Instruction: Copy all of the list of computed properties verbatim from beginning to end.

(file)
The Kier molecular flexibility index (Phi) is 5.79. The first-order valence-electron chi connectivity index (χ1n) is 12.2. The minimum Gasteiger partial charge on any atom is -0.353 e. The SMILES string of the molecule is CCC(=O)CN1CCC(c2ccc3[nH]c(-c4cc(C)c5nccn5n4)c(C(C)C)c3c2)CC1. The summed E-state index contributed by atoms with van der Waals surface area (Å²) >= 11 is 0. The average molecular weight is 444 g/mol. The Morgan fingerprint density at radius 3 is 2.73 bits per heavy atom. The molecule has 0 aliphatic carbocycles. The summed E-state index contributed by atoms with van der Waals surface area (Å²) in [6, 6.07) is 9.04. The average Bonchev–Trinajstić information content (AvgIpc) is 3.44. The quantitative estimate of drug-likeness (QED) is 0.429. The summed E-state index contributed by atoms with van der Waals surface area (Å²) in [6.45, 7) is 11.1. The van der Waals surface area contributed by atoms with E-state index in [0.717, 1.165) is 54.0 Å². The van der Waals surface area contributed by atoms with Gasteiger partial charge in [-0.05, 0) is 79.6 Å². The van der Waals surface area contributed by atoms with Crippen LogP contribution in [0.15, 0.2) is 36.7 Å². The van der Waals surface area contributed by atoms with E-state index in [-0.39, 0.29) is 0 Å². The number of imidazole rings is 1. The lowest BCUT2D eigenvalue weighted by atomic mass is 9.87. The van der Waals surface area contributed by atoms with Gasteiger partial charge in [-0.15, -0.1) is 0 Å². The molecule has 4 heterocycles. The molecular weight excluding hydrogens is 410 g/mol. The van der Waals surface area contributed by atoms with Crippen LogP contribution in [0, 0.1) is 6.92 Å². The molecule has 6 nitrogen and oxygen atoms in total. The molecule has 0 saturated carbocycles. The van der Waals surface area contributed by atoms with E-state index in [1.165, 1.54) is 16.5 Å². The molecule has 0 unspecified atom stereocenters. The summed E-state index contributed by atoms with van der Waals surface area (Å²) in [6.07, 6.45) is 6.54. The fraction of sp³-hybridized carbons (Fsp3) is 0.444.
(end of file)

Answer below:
The Kier molecular flexibility index (Phi) is 5.79. The first-order valence-electron chi connectivity index (χ1n) is 12.2. The minimum Gasteiger partial charge on any atom is -0.353 e. The SMILES string of the molecule is CCC(=O)CN1CCC(c2ccc3[nH]c(-c4cc(C)c5nccn5n4)c(C(C)C)c3c2)CC1. The summed E-state index contributed by atoms with van der Waals surface area (Å²) >= 11 is 0. The average molecular weight is 444 g/mol. The Morgan fingerprint density at radius 3 is 2.73 bits per heavy atom. The molecule has 0 aliphatic carbocycles. The summed E-state index contributed by atoms with van der Waals surface area (Å²) in [6, 6.07) is 9.04. The average Bonchev–Trinajstić information content (AvgIpc) is 3.44. The quantitative estimate of drug-likeness (QED) is 0.429. The summed E-state index contributed by atoms with van der Waals surface area (Å²) in [6.45, 7) is 11.1. The van der Waals surface area contributed by atoms with E-state index in [0.717, 1.165) is 54.0 Å². The van der Waals surface area contributed by atoms with Gasteiger partial charge in [-0.05, 0) is 79.6 Å². The van der Waals surface area contributed by atoms with Crippen LogP contribution in [0.15, 0.2) is 36.7 Å². The van der Waals surface area contributed by atoms with E-state index in [-0.39, 0.29) is 0 Å². The number of imidazole rings is 1. The lowest BCUT2D eigenvalue weighted by atomic mass is 9.87. The van der Waals surface area contributed by atoms with Gasteiger partial charge in [-0.15, -0.1) is 0 Å². The molecule has 4 heterocycles. The molecular weight excluding hydrogens is 410 g/mol. The van der Waals surface area contributed by atoms with Crippen LogP contribution in [0, 0.1) is 6.92 Å². The molecule has 6 nitrogen and oxygen atoms in total. The molecule has 0 saturated carbocycles. The van der Waals surface area contributed by atoms with E-state index in [1.165, 1.54) is 16.5 Å². The molecule has 0 unspecified atom stereocenters. The summed E-state index contributed by atoms with van der Waals surface area (Å²) in [6.07, 6.45) is 6.54. The fraction of sp³-hybridized carbons (Fsp3) is 0.444.